In astronomy, the planet we now call Saturn because of Roman influence was called Khronos by the Greeks. It was the outermost planet god/deity, and was considered the seventh of the seven heavenly objects that are visible with the naked eye. Given that it had the longest observable repeatable period in the sky, which is currently around 30 years, it was thought to be the keeper of time, or Father Time, since no other objects had been seen or recorded to have a longer period. That is why it is often depicted as an elderly man with a long gray beard.

Chronos vs. Cronus

In Greek myth Chronos, also known as Aion or Aeon, was the god of the Ages (Golden to Brazen) and the Zodiac, parent, with Ananke (Inevitability), to the primordial Phanes, who hatched from the world-egg at the beginning of time; Cronus was the ruler of the Titans, as Titan god of time, born from Ouranos and Gaia, and father of Zeus.

Chronos is a personification of Time, his name is the ordinary Greek word for time. The confusion with Cronus, the Titan, is a Hellenistic invention, explaining Cronus through guesses at his etymology.

The planet Saturn was named after the Roman god equivalent. The Greeks had in turn borrowed this tradition from the east. Many academic works and encyclopedias conflate the two figures, or completely ignore the existence of Chronos, as a distinct and separate embodiment of time. The Britannica 11th Edition notes that Chronos means "time", and is often confused with Cronos, but never says that Chronos was a deity.

Saturn, Mythology, Greek God Chronus, Time

Saturn Return

Saturn Return in astrology is a phenomenon which is described as influencing a person's life development at 27 to 29 or 30-year intervals. These intervals or "returns" coincide with the approximate time it takes the planet Saturn to make one orbit around the sun, i.e. 2 1/2 years. It is believed by astrologers that, as Saturn "returns" to the degree in its orbit occupied at the time of birth, a person crosses over a major threshold and enters the next stage of life. With the first Saturn return, a person leaves youth behind and enters adulthood. With the second return, maturity. And with the third and usually final return, a person enters wise old age. These periods are estimated to occur at roughly the ages of 27-30, 58-60, 86-88 and so on.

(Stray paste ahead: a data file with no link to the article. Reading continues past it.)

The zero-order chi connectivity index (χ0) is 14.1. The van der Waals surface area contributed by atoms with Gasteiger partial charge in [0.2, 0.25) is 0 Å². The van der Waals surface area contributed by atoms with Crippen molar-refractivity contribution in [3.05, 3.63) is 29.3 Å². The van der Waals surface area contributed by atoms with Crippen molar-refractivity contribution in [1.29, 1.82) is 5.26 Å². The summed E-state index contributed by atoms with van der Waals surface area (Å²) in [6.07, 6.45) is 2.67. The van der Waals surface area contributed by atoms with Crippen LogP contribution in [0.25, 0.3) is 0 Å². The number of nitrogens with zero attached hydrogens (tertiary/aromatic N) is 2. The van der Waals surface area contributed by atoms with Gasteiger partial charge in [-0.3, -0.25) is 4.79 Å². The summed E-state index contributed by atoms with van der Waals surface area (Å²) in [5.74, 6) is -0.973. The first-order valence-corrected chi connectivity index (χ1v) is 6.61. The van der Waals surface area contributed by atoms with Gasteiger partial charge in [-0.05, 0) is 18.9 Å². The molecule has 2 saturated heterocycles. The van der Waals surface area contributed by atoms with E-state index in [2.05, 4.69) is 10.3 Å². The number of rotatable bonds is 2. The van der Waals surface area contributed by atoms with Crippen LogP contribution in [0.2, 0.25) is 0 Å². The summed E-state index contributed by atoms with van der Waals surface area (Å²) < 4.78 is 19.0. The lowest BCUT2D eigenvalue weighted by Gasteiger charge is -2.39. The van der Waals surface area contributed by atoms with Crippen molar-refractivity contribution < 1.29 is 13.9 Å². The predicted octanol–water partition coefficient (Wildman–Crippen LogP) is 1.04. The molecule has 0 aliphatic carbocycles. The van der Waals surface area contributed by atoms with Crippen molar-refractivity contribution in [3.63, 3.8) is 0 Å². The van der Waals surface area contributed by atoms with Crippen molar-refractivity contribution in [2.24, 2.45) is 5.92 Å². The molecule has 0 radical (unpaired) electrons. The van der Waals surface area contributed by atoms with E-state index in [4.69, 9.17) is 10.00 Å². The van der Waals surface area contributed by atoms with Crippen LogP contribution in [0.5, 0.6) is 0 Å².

The first Saturn return is most significant because it represents the first test of character and the structures a person has built his life upon. According to traditions, should these structures be unsound, or if a person is living out of touch with his true values, the Saturn return will be a time of upheaval and limitations as Saturn forces him to jettison old concepts and worn out patterns of living. It is not uncommon for relationships and jobs to end during this time of life restructuring and revaluation.

But the Saturn return is not all about painful endings. During this time astrologers note that goals are consolidated and people tend to gain a better vision of where they are going in life. There are added responsibilities and a person may reap the rewards from his hard work. Many major life milestones seem to happen around the ages of 29 and 30. This is why astrologers believe that the 30th birthday is such a major rite of passage because it marks the true beginning of adulthood, self-evaluation, independence, ambition, and self-actualization.

The planet Saturn represents many archetypes, such as Father Time, the Grim Reaper and his scythe, Chronos, and the Lord of Karma and teacher. It is the ruler of limitations, fears, seriousness, responsibilities, burdens, and lessons. While those concepts may come across as negative, Saturn also astrologically rules over civilization, government, structures, harvests, prestige, maturity, discipline and order.

Saturn Opposition

At age 44 one reaches Saturn Opposition when once again the need to create balance and change one's life comes to the fore.

Saturn in Your Sign

Saturn in your sign brings challenges and learning lessons - a good time for growth and to face issues by choice or because they must be confronted. Saturn transits and cycles can be considered cycles of achievement and maturity. When Saturn forms a hard aspect to a personal point in our chart, we might feel that everything is slowed down--we encounter delays, frustrations, and pressures. But these times also challenge us to face reality, thereby opening ourselves up to increased wisdom and the freedom that comes with living in truth.